Google fined €250m in French clash with news outlets

Google fined €250m in French clash with news outlets

Alphabet’s Google was fined €250m by France’s competition watchdog for failing to keep its pledge to broker fair agreements with media outlets for publishing links to their content, including by plundering press articles to train its AI technology, without informing them.

The move from the French authority marks another escalation in its bid to get Google to deal with the media sector more fairly, after having previously slapped the US tech giant with a €500m penalty for earlier abuses.

The regulator said on Wednesday that Google had failed to respect commitments to negotiate deals with press publishers in good faith and that it had trained its Bard generative AI chatbot — now called Gemini — on press content, without notifying the authority or the publishers.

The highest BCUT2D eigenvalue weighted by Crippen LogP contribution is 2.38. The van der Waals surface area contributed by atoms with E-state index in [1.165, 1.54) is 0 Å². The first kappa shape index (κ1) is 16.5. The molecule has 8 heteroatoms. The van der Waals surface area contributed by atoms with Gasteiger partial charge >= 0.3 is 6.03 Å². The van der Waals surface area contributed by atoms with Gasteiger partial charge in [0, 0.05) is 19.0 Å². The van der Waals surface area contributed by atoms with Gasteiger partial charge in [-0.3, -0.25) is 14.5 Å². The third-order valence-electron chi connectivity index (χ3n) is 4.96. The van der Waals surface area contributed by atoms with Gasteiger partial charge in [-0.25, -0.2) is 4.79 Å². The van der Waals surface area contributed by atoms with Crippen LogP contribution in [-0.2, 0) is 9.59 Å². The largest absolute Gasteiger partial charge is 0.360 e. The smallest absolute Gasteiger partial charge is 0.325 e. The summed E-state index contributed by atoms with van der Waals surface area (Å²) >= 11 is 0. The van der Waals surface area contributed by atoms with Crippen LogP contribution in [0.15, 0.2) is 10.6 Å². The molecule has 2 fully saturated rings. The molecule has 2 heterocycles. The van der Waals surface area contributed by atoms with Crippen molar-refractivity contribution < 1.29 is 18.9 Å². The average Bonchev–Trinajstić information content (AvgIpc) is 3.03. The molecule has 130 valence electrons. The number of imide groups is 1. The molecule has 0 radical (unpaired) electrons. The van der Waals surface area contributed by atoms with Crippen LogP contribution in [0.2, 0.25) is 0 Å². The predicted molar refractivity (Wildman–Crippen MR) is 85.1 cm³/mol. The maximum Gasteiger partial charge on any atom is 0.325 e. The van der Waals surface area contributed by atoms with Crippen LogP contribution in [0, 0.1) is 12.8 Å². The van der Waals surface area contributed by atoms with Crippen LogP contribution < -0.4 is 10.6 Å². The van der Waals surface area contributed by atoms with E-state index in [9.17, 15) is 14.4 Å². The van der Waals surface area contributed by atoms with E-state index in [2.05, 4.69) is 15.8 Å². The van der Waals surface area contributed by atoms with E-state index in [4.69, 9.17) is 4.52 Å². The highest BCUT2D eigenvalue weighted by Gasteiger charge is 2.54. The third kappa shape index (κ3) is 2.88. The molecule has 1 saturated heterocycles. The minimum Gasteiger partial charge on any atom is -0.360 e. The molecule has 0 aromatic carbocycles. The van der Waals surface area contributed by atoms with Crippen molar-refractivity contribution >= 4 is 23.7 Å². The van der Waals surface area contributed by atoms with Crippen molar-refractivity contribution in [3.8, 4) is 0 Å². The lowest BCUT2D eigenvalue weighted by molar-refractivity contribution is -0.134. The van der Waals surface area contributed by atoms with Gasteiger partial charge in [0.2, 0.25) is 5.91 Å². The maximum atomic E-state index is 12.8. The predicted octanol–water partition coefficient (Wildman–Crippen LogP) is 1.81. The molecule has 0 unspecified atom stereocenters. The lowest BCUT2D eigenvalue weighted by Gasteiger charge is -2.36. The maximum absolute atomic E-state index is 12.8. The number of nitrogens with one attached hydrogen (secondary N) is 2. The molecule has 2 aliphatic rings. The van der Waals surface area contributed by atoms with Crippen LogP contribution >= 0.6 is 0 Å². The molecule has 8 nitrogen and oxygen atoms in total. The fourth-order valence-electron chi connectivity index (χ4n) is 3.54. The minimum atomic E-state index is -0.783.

Despite reaching a settlement with regulators, Google said in a blog post the fine was disproportionate and “doesn’t sufficiently take into account the efforts we have made to answer and resolve the concerns raised”. 

The French antitrust authority has been seeking to force big tech firms to negotiate deals with press publishers for republishing their content. Its so-called neighbouring rights were targeted as part of the European Union’s 2019 Copyright Directive.

The German antitrust authority previously ditched an investigation into Google’s News Showcase service after the company settled its concerns. 

In 2014, Google withdrew its news service from Spain after the country adopted laws that allow Spanish publications to charge Google for publishing snippets to their work. Google News was eventually reinstated in Spain.

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